CBJ 5Q | Nate Klein

This article originally appeared in the Sept. 4–10, 2017 edition of Corridor Business Journal. [pdf
It has been republished with permission.

PHOTO: EMILY BETTRIDGE

NATHAN KLEIN

Assistant Professor of Business, Mount Mercy University

  1. What areas of business do you teach, and what do you find most interesting?

I have the honor of coordinating our management degree at Mount Mercy University and teaching the capstone course for all business students. I also enjoy teaching topics such as the Foundations of Servant Leadership, International Management and Personal Financial Management. What I find most interesting is actually after the classes are over, when alumni will send me a letter or stop to talk about the positive impact a class has had on their personal or professional life—that’s where the magic happens.

  1. What observations do you have about the next generation of business students coming up?

Every semester students are asked to give a presentation on what itmeans to lead a courageous life. I am inspired by the grit of students to overcome so many obstacles and their commitment to causes in their communities. They care about life/work balance, and like generations gone before, they want to know that they are making a difference at work and in the community.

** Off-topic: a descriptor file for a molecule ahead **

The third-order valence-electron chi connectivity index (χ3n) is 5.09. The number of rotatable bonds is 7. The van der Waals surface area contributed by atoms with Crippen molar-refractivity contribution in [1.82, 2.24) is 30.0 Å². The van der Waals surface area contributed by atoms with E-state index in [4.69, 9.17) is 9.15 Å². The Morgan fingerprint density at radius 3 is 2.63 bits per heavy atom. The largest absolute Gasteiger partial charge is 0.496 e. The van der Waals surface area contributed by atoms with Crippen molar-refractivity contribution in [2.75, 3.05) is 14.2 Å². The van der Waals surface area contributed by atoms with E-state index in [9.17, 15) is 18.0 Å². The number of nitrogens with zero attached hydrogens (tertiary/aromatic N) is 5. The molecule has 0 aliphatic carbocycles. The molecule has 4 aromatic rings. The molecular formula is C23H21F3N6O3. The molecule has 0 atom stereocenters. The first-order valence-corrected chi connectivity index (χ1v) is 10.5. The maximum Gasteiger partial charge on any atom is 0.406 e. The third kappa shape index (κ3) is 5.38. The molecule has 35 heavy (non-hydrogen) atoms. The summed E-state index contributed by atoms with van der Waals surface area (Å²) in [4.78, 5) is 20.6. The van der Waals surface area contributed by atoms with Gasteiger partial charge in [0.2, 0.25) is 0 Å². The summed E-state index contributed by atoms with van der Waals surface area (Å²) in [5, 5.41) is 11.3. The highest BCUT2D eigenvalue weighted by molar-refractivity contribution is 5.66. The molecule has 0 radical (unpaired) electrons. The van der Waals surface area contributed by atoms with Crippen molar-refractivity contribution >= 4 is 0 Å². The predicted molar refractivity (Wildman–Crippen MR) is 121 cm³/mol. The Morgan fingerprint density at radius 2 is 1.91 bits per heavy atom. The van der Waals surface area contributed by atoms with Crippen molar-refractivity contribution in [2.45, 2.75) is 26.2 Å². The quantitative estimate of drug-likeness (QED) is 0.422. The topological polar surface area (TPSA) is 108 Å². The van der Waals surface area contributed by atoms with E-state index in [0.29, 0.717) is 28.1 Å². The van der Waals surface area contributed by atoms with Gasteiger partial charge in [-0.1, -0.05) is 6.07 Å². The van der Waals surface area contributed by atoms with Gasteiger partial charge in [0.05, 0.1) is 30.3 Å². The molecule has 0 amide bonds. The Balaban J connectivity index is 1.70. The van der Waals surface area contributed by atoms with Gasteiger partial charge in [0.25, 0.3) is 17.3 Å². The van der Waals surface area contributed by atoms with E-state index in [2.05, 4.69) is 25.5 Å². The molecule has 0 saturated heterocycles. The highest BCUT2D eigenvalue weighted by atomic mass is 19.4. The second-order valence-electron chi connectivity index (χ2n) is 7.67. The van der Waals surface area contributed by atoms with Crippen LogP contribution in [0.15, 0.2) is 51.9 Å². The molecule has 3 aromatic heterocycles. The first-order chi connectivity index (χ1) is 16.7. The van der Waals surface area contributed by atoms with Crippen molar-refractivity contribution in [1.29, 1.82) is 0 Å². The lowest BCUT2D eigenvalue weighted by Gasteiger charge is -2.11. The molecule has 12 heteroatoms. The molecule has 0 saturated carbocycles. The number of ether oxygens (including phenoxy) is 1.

1. What would most people be surprised to learn about you?

My wife Jenny and I love to travel, having visited 33 countries and all Seven Wonders of the World. It’s because of this love for travel that we chose to adopt internationally. We will adventure to Ethiopia this fall to pick up our little girl, Ellary Tigist, so she can join her sister, Lily, whom we adopted in June 2016.

  1. What do you know now that you wish you had known earlier in your career?

Follow your passion, not your pension. It’s OK to say “no” and walk away from great things to spend your time, talent and treasure on truly amazing things that will make a difference in your life and the lives of others.

  1. What profession other than your own would you like to attempt?

I have a long-term goal of becoming president at my alma mater, Mount Mercy University. This is the place where I first learned what it meant to be a servant leader. That said, if National Geographic gives me a call to photograph the world on their budget, I might take a sabbatical for that!


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